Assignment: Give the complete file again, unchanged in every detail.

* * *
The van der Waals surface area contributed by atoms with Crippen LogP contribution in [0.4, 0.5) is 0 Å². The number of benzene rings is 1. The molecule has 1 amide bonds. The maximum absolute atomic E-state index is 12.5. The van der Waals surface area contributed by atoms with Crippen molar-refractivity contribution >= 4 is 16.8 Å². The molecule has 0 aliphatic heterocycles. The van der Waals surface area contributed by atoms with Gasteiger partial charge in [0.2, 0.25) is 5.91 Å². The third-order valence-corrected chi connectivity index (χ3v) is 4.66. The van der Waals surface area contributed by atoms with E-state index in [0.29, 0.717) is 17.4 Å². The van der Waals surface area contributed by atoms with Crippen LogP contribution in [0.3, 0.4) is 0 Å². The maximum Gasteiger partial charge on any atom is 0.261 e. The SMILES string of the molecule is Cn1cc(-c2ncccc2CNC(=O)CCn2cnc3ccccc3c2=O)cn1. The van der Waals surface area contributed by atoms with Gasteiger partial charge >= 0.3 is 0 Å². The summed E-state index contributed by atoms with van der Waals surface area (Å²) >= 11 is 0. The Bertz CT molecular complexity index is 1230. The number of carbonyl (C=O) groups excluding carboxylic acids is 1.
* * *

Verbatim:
The van der Waals surface area contributed by atoms with Crippen LogP contribution in [0.4, 0.5) is 0 Å². The number of benzene rings is 1. The molecule has 1 amide bonds. The maximum absolute atomic E-state index is 12.5. The van der Waals surface area contributed by atoms with Crippen molar-refractivity contribution >= 4 is 16.8 Å². The molecule has 0 aliphatic heterocycles. The van der Waals surface area contributed by atoms with Gasteiger partial charge in [0.2, 0.25) is 5.91 Å². The third-order valence-corrected chi connectivity index (χ3v) is 4.66. The van der Waals surface area contributed by atoms with E-state index in [0.29, 0.717) is 17.4 Å². The van der Waals surface area contributed by atoms with Crippen LogP contribution in [0.3, 0.4) is 0 Å². The maximum Gasteiger partial charge on any atom is 0.261 e. The SMILES string of the molecule is Cn1cc(-c2ncccc2CNC(=O)CCn2cnc3ccccc3c2=O)cn1. The van der Waals surface area contributed by atoms with Gasteiger partial charge >= 0.3 is 0 Å². The summed E-state index contributed by atoms with van der Waals surface area (Å²) >= 11 is 0. The Bertz CT molecular complexity index is 1230. The number of carbonyl (C=O) groups excluding carboxylic acids is 1.